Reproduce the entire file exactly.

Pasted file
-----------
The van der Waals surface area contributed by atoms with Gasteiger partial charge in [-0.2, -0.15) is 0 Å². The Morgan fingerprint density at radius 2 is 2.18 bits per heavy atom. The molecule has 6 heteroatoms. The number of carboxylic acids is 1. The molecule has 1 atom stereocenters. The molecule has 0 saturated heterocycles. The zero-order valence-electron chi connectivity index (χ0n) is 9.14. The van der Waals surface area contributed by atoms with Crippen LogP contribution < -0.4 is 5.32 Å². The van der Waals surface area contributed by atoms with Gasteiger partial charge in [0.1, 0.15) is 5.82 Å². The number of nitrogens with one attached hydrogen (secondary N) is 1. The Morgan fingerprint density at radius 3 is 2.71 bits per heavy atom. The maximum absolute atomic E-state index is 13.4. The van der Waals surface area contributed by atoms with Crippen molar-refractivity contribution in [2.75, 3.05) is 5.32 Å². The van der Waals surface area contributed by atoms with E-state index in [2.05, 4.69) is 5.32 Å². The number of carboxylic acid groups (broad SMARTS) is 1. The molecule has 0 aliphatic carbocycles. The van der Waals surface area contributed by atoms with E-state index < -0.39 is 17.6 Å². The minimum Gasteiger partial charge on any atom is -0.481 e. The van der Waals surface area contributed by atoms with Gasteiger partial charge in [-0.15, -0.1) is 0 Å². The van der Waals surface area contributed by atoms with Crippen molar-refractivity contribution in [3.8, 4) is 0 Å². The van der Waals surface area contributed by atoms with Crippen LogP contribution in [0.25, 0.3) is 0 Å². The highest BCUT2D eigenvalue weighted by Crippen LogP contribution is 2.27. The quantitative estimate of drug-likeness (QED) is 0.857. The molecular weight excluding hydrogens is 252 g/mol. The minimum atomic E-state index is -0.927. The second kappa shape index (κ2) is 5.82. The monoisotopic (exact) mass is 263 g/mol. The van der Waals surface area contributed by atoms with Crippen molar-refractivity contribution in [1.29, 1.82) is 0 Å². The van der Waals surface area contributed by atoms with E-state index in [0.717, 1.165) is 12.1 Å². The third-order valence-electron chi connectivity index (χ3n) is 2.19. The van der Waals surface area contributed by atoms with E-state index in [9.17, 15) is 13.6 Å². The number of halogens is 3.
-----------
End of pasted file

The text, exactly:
The van der Waals surface area contributed by atoms with Gasteiger partial charge in [-0.2, -0.15) is 0 Å². The Morgan fingerprint density at radius 2 is 2.18 bits per heavy atom. The molecule has 6 heteroatoms. The number of carboxylic acids is 1. The molecule has 1 atom stereocenters. The molecule has 0 saturated heterocycles. The zero-order valence-electron chi connectivity index (χ0n) is 9.14. The van der Waals surface area contributed by atoms with Crippen LogP contribution < -0.4 is 5.32 Å². The van der Waals surface area contributed by atoms with Gasteiger partial charge in [0.1, 0.15) is 5.82 Å². The number of nitrogens with one attached hydrogen (secondary N) is 1. The Morgan fingerprint density at radius 3 is 2.71 bits per heavy atom. The maximum absolute atomic E-state index is 13.4. The van der Waals surface area contributed by atoms with Crippen molar-refractivity contribution in [2.75, 3.05) is 5.32 Å². The van der Waals surface area contributed by atoms with E-state index in [2.05, 4.69) is 5.32 Å². The number of carboxylic acid groups (broad SMARTS) is 1. The molecule has 0 aliphatic carbocycles. The van der Waals surface area contributed by atoms with E-state index < -0.39 is 17.6 Å². The minimum Gasteiger partial charge on any atom is -0.481 e. The van der Waals surface area contributed by atoms with Gasteiger partial charge in [-0.15, -0.1) is 0 Å². The van der Waals surface area contributed by atoms with Crippen molar-refractivity contribution in [3.8, 4) is 0 Å². The van der Waals surface area contributed by atoms with Crippen LogP contribution in [0.25, 0.3) is 0 Å². The highest BCUT2D eigenvalue weighted by Crippen LogP contribution is 2.27. The quantitative estimate of drug-likeness (QED) is 0.857. The molecular weight excluding hydrogens is 252 g/mol. The minimum atomic E-state index is -0.927. The second kappa shape index (κ2) is 5.82. The monoisotopic (exact) mass is 263 g/mol. The van der Waals surface area contributed by atoms with Crippen molar-refractivity contribution in [1.29, 1.82) is 0 Å². The van der Waals surface area contributed by atoms with E-state index in [0.717, 1.165) is 12.1 Å². The third-order valence-electron chi connectivity index (χ3n) is 2.19. The van der Waals surface area contributed by atoms with E-state index in [9.17, 15) is 13.6 Å². The number of halogens is 3.